Ribbon Cut On New Route 9
Bridge Over The Raritan River
Transportation Commissioner James Weinstein was joined by local officials today to cut the ceremonial ribbon on the new Route 9 bridge over the Raritan River in Middlesex County.
The ceremony marked the completion of the $60 million span nearly six months ahead of schedule. To help motorists acclimate to new traffic patterns, southbound Route 9 traffic will not officially move off the existing Edison Bridge and on to the new bridge until 1 a.m. Monday, December 17.
“This project exemplifies the NJDOT’s continuing commitment to upgrade our obsolete highway infrastructure and relieve congestion for the nearly 100,000 motorists who use this bridge daily,” Commissioner Weinstein said. “Our contractor, George Harms Construction Co., showed particular grit and determination to complete this project. Coupled with strong support from NJDOT staff, that resilience is why this project was finished six months sooner than planned and within the project budget.”
Weinstein said a $40 million complementary project to rehabilitate the existing Edison Bridge is scheduled to begin construction in the spring. Prior to construction, northbound Route 9 traffic will be shifted off the Edison Bridge and on to the new span. When that project is completed, currently scheduled for late 2003, the existing Edison Bridge will carry three lanes of northbound traffic with shoulders. The new span will carry three lanes of southbound Route 9 traffic with shoulders.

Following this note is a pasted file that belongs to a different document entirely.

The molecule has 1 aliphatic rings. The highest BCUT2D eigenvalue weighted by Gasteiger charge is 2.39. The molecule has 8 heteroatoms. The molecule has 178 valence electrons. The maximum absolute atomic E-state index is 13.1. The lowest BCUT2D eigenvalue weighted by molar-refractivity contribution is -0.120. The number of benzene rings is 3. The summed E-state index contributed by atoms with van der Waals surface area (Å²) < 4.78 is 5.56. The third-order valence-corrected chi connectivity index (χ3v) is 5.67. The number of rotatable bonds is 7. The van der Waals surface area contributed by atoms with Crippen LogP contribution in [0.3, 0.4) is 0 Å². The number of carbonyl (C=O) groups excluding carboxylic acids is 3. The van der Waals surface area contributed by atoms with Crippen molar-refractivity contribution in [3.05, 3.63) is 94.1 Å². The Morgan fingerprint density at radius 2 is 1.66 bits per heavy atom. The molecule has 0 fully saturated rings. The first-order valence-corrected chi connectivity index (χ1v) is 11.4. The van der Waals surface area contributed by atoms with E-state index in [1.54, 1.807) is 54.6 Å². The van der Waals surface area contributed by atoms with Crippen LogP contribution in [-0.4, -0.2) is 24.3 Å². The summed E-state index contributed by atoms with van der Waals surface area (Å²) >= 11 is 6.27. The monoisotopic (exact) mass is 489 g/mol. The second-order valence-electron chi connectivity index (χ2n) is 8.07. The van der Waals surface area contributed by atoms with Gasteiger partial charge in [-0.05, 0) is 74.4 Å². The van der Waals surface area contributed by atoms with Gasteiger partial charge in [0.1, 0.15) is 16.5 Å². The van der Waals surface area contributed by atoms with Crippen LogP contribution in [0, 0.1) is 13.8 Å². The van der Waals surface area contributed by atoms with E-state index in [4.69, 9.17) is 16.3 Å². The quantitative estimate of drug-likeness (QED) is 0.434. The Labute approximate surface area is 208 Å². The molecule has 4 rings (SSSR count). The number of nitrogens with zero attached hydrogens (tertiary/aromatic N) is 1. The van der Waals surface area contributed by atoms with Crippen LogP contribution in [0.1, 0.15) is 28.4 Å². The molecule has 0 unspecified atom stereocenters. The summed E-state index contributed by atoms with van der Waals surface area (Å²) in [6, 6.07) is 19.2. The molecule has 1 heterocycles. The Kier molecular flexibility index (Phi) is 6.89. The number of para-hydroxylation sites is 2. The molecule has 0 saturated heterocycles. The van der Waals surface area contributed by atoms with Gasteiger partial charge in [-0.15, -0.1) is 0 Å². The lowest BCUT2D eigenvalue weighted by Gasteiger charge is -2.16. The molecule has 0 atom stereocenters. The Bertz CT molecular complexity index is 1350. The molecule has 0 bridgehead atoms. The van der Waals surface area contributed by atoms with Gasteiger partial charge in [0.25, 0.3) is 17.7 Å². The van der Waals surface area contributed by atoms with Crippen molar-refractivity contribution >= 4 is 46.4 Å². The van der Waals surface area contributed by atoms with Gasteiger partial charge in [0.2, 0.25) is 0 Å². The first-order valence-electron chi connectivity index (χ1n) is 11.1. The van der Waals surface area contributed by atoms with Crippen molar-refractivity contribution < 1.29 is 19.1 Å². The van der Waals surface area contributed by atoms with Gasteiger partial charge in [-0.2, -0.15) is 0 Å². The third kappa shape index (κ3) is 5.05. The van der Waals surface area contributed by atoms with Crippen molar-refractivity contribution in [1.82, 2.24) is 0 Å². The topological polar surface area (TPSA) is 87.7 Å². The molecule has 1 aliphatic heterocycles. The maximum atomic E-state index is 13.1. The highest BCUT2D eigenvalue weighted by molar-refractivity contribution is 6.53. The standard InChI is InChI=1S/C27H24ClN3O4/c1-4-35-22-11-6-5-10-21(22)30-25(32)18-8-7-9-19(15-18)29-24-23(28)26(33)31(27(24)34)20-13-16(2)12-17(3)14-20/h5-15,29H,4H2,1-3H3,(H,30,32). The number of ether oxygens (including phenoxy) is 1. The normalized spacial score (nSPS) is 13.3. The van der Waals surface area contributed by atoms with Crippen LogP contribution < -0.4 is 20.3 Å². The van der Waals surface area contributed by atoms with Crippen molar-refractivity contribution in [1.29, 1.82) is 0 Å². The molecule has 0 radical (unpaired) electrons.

“Relieving congestion on our roads is one of our highest priorities. When work on both projects is complete motorists will experience a much easier trip across the river than they have been used to,” Weinstein added.
The project involved constructing a new 4,000-foot bridge across the Raritan River between the existing Edison Bridge and the Garden State Parkway’s Driscoll Bridge. The new span carries three 12-foot travel lanes, an acceleration lane from the Smith Street entrance ramp and full 10-foot outside shoulders.
George Harms Construction Co. was awarded the contract in June 1999 and began construction in February 2000.
The Edison Bridge was built in the late 1930s. It served the traveling public well over the years, but became functionally obsolete due to increasing traffic volumes and truck loads. It was determined after studies in the early 1990s that a modern, wider structure was needed to carry Route 9 traffic. In order to avoid disrupting the large volumes of traffic which use the Route 9 corridor, the department further determined it was cost effective to build a new span.